REVIEW: "Hair" at the Athenaeum

July 11, 2014
Back to TopCommentsE-mailPrintBookmark and Share

There are worse problems to have in theater than an audience so enthusiastic about what they are seeing and hearing that their hooting and hollering dampens the emotional impact of the end of your show. But that’s what happened when I caught Bobdirex production of “Hair,” playing at the Athenaeum through July 20.

Yes, there are moments when this “Hair” knocks the vocals out of the park—in Craig Underwood’s joyful “My Conviction,” in Claire Wilcher’s “Easy to Be Hard,” and in the Tribe’s “Three-Five-Zero-Zero” and “The Flesh Failures,” to name just a few. Its onstage band—led by Trevor Fanning (doing double duty as both music/vocal director)—is terrific and I was lucky enough to see the show on a night when music from the Athenaeum’s biergarten wasn’t competing with the production.

But “Hair” is more than a concert. And director Bob Harbin’s cast and crew brought more than just great sound. One of the challenges of the show is that, for maximum effect, personalities have to pop on stage. The actors aren’t given pages of script to work with to create their characters. Yet rather than being background players, I felt a familiarity even with some of the nameless members of the tribe (among them Arianne Villareal, Julie O’Mara, and Tawj Monroe).

All photos are by Rick Randjelovic

I also was pleased to see that Harbin didn’t try to fit his lead actors into pre-existing molds. For instance, Lincoln Slentz’s Berger came across less pushy and more stoner than I’ve seen him before. That partly stems from Harbin’s choice to, for the most part, keep his tribe out of the audience. But it also comes from allowing Slentz to bring his own interpretation of Berger to the table.

By not putting Berger in the driver’s seat, the tribe seemed more a gang of approximate equals, leaving room for the wonderfully present Tyler Ostrander (as Woof) and the playful Rashida Bonds (as Dionne) to have more time at the core of the action than is usually the case.  Wilcher’s Sheila doesn’t confine her “Easy to Be Hard” sadness to her solo—she seems to clearly know the flaws of her friends and knows what forgiving Berger’s harshness takes from her. Anthony Snitker (previously in Civic’s “Into the Woods”) leaves more of a mark here than he has previously—I wish I could say we’d see more of him here, but after this show he’s off to Los Angeles. And, in the loveliest few minutes of the show, I believed wholeheartedly that Audrey Brinkley’s Crissy met a boy called Frank Mills in front of the Waverly.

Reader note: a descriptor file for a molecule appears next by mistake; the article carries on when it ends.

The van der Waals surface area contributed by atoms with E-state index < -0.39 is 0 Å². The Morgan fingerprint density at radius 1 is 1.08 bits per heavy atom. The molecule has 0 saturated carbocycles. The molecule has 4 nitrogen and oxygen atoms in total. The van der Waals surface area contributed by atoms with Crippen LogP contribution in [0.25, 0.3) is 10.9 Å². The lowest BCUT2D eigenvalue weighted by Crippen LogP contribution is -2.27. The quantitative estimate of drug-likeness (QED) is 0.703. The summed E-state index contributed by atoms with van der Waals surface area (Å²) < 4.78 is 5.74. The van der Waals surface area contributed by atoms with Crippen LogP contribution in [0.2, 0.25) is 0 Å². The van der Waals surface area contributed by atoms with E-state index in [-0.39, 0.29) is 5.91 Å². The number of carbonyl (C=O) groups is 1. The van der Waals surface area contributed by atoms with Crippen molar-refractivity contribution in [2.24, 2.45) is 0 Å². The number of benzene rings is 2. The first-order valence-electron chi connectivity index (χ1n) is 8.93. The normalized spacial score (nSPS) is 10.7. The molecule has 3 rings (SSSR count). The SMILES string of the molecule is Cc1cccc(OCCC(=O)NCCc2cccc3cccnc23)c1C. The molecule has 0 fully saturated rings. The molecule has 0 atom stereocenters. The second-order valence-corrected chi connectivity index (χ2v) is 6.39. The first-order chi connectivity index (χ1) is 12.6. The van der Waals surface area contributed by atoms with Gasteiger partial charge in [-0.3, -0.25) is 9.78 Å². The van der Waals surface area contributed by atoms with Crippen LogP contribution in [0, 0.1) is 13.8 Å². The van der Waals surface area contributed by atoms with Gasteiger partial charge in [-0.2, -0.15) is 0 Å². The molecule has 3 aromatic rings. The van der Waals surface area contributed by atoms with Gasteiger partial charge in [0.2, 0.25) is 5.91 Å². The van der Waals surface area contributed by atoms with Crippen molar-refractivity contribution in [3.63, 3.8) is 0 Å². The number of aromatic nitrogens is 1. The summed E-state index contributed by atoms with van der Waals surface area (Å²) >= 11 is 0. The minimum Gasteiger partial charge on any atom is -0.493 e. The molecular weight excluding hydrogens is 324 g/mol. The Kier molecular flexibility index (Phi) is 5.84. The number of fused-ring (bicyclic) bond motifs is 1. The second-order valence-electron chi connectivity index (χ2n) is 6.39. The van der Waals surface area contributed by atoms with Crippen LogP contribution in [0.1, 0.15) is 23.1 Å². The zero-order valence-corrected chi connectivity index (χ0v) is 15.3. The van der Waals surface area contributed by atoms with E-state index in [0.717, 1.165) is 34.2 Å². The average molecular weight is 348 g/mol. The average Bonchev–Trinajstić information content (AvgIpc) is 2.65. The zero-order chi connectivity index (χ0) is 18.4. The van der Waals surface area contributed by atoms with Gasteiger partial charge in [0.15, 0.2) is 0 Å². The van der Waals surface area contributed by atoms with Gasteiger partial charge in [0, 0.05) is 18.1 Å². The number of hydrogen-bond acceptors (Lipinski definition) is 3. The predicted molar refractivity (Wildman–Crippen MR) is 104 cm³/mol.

(And, yes, there is nudity. For my thoughts on that, visit my earlier blog post here.)


Post a comment to this blog

We reserve the right to remove any post that we feel is obscene, profane, vulgar, racist, sexually explicit, abusive, or hateful.
You are legally responsible for what you post and your anonymity is not guaranteed.
Posts that insult, defame, threaten, harass or abuse other readers or people mentioned in IBJ editorial content are also subject to removal. Please respect the privacy of individuals and refrain from posting personal information.
No solicitations, spamming or advertisements are allowed. Readers may post links to other informational websites that are relevant to the topic at hand, but please do not link to objectionable material.
We may remove messages that are unrelated to the topic, encourage illegal activity, use all capital letters or are unreadable.

Messages that are flagged by readers as objectionable will be reviewed and may or may not be removed. Please do not flag a post simply because you disagree with it.

Sponsored by
  1. In reality, Lilly is maintaining profit by cutting costs such as Indiana/US citizen IT workers by a significant amount with their Tata Indian consulting connection, increasing Indian H1B's at Lillys Indiana locations significantly and offshoring to India high paying Indiana jobs to cut costs and increase profit at the expense of U.S. workers.

  2. I think perhaps there is legal precedence here in that the laws were intended for family farms, not pig processing plants on a huge scale. There has to be a way to squash this judges judgment and overrule her dumb judgement. Perhaps she should be required to live in one of those neighbors houses for a month next to the farm to see how she likes it. She is there to protect the people, not the corporations.

  3. Corporate farms are not farms, they are indeed factories on a huge scale. The amount of waste and unhealthy smells are environmentally unsafe. If they want to do this, they should be forced to buy a boundary around their farm at a premium price to the homeowners and landowners that have to eat, sleep, and live in a cesspool of pig smells. Imagine living in a house that smells like a restroom all the time. Does the state really believe they should take the side of these corporate farms and not protect Indiana citizens. Perhaps justifiable they should force all the management of the farms to live on the farm itself and not live probably far away from there. Would be interesting to investigate the housing locations of those working at and managing the corporate farms.

  4. downtown in the same area as O'malia's. 350 E New York. Not sure that another one could survive. I agree a Target is needed d'town. Downtown Philly even had a 3 story Kmart for its downtown residents.

  5. Indy-area residents... most of you have no idea how AMAZING Aurelio's is. South of Chicago was a cool pizza place... but it pales in comparison to the heavenly thin crust Aurelio's pizza. Their deep dish is pretty good too. My waistline is expanding just thinking about this!